Two Boys Playing With Game Console

A project, investigating whether the uncertainty inherent in games can increase the rate at which children learn science is under way after a £650,000 award.

Academics from the University of Bristol will work with schools in the area to build on existing knowledge of how games, including video games, engage the brain’s reward system. It’s one of six new projects funded by the Wellcome Trust and the Education Endowment Foundation to investigate a variety of ways neuroscience might improve teaching and learning in the UK. Teachers often encourage their students by giving rewards, such as gold stars, in return for good answers. In this project, the rewards for good answers are decided by chance.

Dr Paul Howard-Jones, from the Graduate School of Education at the University of Bristol, who is leading researchers at Bristol and Manchester Metropolitan University, said: “Previous research has shown that not knowing whether a reward will materialise can add to the excitement and motivation around learning. “We’re gaining a better understanding of how uncertainty can increase the rate at which we learn, thanks to new insights that have arisen from neuroscience. We’re really looking forward to working with teachers to develop a novel game-based approach to whole-class teaching that applies these insights.” Working with students in Year 8 science lessons, classes will collaborate in teams to accumulate points by answering questions, with the option of doubling or losing points for correct answers on the spin of a wheel of fortune.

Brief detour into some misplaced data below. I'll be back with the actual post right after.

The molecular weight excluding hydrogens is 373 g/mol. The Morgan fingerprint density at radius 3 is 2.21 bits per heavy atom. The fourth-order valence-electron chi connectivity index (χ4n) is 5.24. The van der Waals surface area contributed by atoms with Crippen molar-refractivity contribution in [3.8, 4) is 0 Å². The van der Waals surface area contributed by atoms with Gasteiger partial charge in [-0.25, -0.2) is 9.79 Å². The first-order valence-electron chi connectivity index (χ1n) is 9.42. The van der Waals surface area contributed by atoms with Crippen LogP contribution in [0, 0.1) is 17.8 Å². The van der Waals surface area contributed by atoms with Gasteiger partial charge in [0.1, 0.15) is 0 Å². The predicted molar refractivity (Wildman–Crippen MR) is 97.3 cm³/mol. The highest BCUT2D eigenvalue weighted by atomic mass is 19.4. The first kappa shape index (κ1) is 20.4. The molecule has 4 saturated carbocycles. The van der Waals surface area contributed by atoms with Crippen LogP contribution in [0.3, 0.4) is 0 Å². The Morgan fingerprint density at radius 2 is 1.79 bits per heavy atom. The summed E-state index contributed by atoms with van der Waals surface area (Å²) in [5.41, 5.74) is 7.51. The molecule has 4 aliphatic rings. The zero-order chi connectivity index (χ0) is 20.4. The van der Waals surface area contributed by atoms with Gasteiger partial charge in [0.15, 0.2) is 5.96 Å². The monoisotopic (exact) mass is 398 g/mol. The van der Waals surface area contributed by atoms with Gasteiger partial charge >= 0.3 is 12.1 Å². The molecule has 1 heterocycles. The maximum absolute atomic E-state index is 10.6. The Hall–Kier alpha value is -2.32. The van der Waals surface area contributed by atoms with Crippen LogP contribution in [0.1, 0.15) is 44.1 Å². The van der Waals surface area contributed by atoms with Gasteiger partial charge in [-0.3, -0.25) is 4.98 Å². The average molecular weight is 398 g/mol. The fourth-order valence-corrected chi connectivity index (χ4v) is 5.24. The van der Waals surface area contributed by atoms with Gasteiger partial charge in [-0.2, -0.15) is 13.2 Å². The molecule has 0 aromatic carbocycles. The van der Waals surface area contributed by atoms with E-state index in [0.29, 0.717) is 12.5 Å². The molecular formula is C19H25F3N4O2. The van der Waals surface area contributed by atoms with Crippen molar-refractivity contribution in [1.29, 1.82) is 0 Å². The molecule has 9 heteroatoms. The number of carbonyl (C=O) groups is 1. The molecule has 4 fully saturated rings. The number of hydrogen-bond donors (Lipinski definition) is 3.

Free web-based technology will be used to connect the class up and allow all students to participate at once. The technology will also randomly select teams for special challenges, and provide occasional pay-outs of points based purely on luck. Researchers are initially looking to work with six schools in the South West, starting in January 2015, to help develop the gaming experience. The project will then be rolled out more widely to include 35 schools in the area. Researchers are especially keen to work with schools who have an above-average intake of disadvantaged students.

Postgraduates are honoured

Six Bristol University postgraduates have been awarded prizes for the exceptional quality of their research degree theses in the academic year 2012/13. They included in the medical and biosciences field William Razzell in the School of Biochemistry for his study of wound inflammation and Dr Neil Uptal Barua in the School of Clinical Sciences for his work into drug delivery for Alzheimer’s Disease.

Stigma ‘hampers research’

The  stigma surrounding dementia is a barrier to early diagnosis, care and research into the disease, according to a report. It says that people over 55 fear being diagnosed with dementia more than any other condition and at least one in four hide their diagnosis, citing stigma. The report has been published by think tank International Longevity Centre UK with the  Medical Research Council, Alzheimer’s Research UK and the Alzheimer’s Society, supported by the drug company Pfizer.

Funding boost for research

A partnership led by the Medical Research Council will invest more than £230 million in technologies aimed at identifying the causes of diseases such as cancer and dementia. The technologies will  examine how differences in the cellular and molecular make-up of people affect how they respond to diseases. The Clinical Research Infrastructure Initiative brings together funding from the UK Government, devolved administrations, Arthritis Research UK, British Heart Foundation, the Wellcome Trust and Cancer Research UK for 23 projects.